The domino effect of the CRJ-550

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State of the regional aircraft market

As the regional aircraft market in the United States is mature, there is no further growth and future aircraft orders will be used to replace older aircraft in service.


Those who still think that the scope clause limiting regional aircraft could be revised to increase the size of aircraft and their number will have to change their mind, because the first echoes on negotiations between airlines and unions have begun to filter. In terms of revising the clause on the upside, it is a firm no from the unions. In fact, it is such a sensitive subject that executives from the three major American companies avoid talking about it publicly because the don’t want to upset their pilots.


The current situation is such that the scope clause will be maintained until at least 2023 and most likely until 2027. Too bad for the MRJ that do not meet this famous clause.


Ten years ago, the major American airlines began to review their service offer on international flights to offer a level comparable to what European and Asian airlines offered. Then they took care of the domestic and continental flights carried out mainly by single-aisle planes.


It is now the turn of the regional planes to see their layout be reviewed in order to offer a passenger experience that meets todays requirements. If regional aircraft account for only 10 to 15% of the revenues of major airlines, they are the ones who bring 30% of passengers traveling on international flights. Poor service and poor comfort on regional aircraft can therefore cost many passengers on international flights.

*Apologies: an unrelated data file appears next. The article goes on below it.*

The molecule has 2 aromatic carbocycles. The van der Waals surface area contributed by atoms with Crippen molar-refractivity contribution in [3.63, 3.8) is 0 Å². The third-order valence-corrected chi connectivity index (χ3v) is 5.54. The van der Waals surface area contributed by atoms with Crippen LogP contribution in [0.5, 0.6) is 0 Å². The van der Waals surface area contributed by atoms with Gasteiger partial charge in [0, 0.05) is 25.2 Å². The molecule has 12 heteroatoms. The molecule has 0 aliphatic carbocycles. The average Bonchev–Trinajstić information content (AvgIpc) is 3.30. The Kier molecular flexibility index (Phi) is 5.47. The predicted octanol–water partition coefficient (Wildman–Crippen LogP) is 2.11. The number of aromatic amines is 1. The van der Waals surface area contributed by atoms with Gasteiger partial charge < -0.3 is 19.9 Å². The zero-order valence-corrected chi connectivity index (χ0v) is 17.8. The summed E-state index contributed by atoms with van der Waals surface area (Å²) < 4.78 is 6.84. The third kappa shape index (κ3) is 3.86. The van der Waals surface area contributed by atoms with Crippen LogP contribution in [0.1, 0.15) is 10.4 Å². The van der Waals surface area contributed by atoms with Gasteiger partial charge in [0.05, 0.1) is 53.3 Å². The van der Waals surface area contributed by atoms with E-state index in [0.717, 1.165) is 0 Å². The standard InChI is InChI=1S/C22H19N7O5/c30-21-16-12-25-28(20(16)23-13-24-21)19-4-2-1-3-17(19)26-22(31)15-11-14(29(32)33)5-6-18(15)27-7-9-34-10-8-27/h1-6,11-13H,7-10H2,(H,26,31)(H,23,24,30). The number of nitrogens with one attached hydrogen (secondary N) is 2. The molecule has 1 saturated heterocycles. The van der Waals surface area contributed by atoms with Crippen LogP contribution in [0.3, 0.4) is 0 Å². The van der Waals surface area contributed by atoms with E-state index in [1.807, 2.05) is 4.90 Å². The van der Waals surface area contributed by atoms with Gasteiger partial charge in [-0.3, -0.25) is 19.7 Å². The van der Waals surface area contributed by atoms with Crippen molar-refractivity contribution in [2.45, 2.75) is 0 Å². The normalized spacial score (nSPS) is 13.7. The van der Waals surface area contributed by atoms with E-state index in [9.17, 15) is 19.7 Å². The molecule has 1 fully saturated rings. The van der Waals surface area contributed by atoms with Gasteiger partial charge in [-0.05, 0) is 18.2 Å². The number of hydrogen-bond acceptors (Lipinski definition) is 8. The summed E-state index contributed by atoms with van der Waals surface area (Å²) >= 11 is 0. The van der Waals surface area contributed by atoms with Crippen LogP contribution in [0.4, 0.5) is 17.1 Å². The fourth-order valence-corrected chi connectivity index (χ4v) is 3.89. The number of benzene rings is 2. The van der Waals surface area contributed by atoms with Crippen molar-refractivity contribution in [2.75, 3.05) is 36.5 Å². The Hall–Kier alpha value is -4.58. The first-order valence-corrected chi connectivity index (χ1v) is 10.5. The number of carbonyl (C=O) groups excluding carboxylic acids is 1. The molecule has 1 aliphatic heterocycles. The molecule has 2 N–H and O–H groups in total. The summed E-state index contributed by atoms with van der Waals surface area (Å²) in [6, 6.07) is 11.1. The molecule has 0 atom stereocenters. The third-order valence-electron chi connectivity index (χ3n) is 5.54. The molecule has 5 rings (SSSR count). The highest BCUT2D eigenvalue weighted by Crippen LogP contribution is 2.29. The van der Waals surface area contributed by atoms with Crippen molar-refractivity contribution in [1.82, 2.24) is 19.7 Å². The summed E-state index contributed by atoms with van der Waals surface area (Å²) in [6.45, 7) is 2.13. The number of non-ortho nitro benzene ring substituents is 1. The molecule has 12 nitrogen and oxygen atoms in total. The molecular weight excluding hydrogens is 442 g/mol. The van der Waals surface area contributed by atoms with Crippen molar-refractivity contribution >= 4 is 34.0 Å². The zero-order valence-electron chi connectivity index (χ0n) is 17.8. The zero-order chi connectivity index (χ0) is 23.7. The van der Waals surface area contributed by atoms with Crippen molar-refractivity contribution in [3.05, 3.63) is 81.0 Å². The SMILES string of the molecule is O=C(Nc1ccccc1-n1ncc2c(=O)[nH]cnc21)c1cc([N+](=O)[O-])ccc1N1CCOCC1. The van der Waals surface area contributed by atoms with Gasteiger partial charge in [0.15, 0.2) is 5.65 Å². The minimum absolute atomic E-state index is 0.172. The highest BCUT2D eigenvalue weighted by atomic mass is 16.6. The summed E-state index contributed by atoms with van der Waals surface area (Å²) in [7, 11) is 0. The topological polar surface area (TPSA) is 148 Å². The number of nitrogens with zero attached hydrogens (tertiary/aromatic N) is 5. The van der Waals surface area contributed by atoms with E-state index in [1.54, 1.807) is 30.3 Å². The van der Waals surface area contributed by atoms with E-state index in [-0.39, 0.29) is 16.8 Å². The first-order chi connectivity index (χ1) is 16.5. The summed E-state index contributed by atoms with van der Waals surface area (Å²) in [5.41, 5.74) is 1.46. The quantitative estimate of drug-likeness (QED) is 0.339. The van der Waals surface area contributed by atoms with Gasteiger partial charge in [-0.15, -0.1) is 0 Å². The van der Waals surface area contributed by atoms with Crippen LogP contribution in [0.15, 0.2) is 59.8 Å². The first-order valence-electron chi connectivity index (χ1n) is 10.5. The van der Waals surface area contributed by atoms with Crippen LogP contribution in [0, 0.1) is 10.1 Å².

The arrival of the CRJ-550

The CRJ-550 is arriving when the oldest 50 seats regional aircraft will have to undergo an upgrade or be removed from the fleet. Simply upgrading the cabin of older regional aircraft does not improve comfort while maintaining the same number of passengers. The conversion of the CRJ-700s into the CRJ-550 will therefore make it possible to have 50-passenger planes with a larger cabin offering three classes and enough space for all. From 350 to 400 used CRJ-700s may be converted, which means that Bombardier is not expected to win an order of brand new CRJ-550 within the next two to three years.


But the conversion of CRJ-700s that can carry from 66 to 70 passengers will leave a void that will have to be filled, at which point the airlines will have to order CRJ-900s with a three classes cabin that contain from 66 to 70 passengers. Since the CRJ-550 will be equipped with the new Bombardier atmosphere cabin and its cockpit is the same as that of the CRJ-900, the communality will allow Bombardier to win orders. To that it will be able to add new CRJ-550 orders when there will be no more CRJ-700 to be converted to replace the old regional 50-passenger aircraft. With the arrival of the CRJ-550, Bombardier is the only OEM that offer a scope clause regional aircraft family.


It is therefore through a domino effect that Bombardier should obtain more orders for the CRJ-900 in the United States.

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